Woman now faces first-degree murder in slaying of Mo. officer
Tammy Dee Widger originally faced second-degree murder in the killing of Officer Ryan Morton
By Max Londberg And Ian Cummings
The Kansas City Star
KANSAS CITY, Mo. — Tammy Dee Widger's charges in the fatal shooting of Clinton Officer Ryan Morton last month have been amended and now include first-degree murder, the Henry County Prosecutor's Office said Wednesday.
Widger also now faces two counts of first-degree assault. She originally faced second-degree murder and drug charges.
First-degree murder carries a maximum penalty of the death sentence or life imprisonment without the possibility of parole.
Officers responded to Widger's home in Clinton by mistake in early March after a 911 call was made 20 miles away. James Waters fatally wounded Morton and injured two other officers in a shooting, police said.
"Although it is believed that James Waters actually shot the three police officers," the Henry County Prosecutor's Office said in a release, "Missouri law provides that if an accessory to a crime ... aids another person in planning, committing or attempting to commit the offense, the accessory may be charged with the same offense."
The release added that aiding can occur either before or during an offense.
Widger had earlier told The Star that she never expected gunfire to break out and had no reason to believe officers were in danger that night.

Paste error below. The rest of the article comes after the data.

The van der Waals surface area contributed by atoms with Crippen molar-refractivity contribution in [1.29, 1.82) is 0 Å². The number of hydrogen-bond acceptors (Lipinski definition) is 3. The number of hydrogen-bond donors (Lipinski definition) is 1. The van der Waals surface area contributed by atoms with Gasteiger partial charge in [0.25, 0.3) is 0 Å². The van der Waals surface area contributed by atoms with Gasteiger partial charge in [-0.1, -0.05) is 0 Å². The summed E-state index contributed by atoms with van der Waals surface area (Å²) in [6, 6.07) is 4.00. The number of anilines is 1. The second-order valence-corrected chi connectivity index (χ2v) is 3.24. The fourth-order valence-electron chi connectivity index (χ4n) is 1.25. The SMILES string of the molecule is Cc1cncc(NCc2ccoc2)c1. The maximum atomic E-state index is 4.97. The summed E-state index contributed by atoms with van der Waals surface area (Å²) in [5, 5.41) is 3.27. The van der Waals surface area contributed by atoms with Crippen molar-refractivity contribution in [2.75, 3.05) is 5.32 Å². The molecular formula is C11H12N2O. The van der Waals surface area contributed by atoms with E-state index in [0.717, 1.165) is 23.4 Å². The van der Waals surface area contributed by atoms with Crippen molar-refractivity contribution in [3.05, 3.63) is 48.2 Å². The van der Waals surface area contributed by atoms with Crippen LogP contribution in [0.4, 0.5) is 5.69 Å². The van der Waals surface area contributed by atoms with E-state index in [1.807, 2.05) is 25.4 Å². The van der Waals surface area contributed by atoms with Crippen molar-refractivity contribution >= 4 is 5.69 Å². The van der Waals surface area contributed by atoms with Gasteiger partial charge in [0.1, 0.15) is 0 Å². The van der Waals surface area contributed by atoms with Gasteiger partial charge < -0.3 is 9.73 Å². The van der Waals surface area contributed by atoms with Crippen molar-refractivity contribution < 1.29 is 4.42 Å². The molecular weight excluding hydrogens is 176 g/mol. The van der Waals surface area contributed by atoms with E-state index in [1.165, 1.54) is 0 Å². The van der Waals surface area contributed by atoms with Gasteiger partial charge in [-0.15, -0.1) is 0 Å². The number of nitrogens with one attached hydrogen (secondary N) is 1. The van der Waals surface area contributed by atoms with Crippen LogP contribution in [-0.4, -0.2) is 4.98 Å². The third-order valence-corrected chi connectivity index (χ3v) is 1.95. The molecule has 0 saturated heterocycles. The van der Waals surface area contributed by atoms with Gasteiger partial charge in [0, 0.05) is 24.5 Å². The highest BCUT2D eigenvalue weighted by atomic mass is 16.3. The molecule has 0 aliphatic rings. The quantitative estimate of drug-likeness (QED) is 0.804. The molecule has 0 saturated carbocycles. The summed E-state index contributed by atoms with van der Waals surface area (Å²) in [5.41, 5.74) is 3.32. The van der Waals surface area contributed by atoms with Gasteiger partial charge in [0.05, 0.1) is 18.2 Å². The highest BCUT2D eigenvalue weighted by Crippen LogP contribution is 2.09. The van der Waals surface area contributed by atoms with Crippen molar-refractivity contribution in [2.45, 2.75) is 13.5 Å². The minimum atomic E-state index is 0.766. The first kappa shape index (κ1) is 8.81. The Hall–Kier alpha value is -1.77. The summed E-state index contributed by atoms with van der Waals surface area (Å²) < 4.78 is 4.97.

She said she did not know Waters had a gun and thought he had left the house by a back door to avoid police.
She said she was in the house with officers when the shooting started.
Police reviewed surveillance footage from a camera installed at the residence. Waters is not seen leaving the residence leading up to the shooting, according to police.
"I didn't know what was going to happen," Widger said. "In the blink of an eye, my life changed. I didn't want this."
According to updated charging documents filed by investigators:
Investigators discovered a text message in which Waters asks Widger to "go home and load both of the 410's now." Police do not say when the text was sent.
Shotguns using the .410 caliber were found in the residence after the shooting.
A witness stated that Waters often carried a weapon and had told the witness that "he was going out with a bang. If anything ever happened to him, he was going to go out shooting." Such comments were common from Waters and made in the presence of Widger, the witness said.
Police also write that Widger had "adamantly" stated Waters had left the residence when he hadn't, and she "denied there were any weapons in the residence."
A pistol was found in Widger's purse, police state. Another witness told police of seeing "all kinds" of guns at the residence.
Waters had a large rifle magazine and said Widger had purchased it for him, according to a witness. Waters obtained a rifle without a magazine from two unknown people a few days before the shooting, the witness added.
John Picerno, a Kansas City-based defense attorney, said the distinction between first- and second-degree murder is that a perpetrator must display "cool reflection upon the matter, no matter how brief."
He called the first-degree murder charge in Widger's case "a stretch," adding that even if Widger provided bullets to Waters or loaded his weapon, she "has no idea what he's going to use that for."
"I don't see where there's any fact ... that she coolly reflected upon the matter of taking a person's life," Picerno said.
Widger also faces felony drug charges.
©2018 The Kansas City Star (Kansas City, Mo.)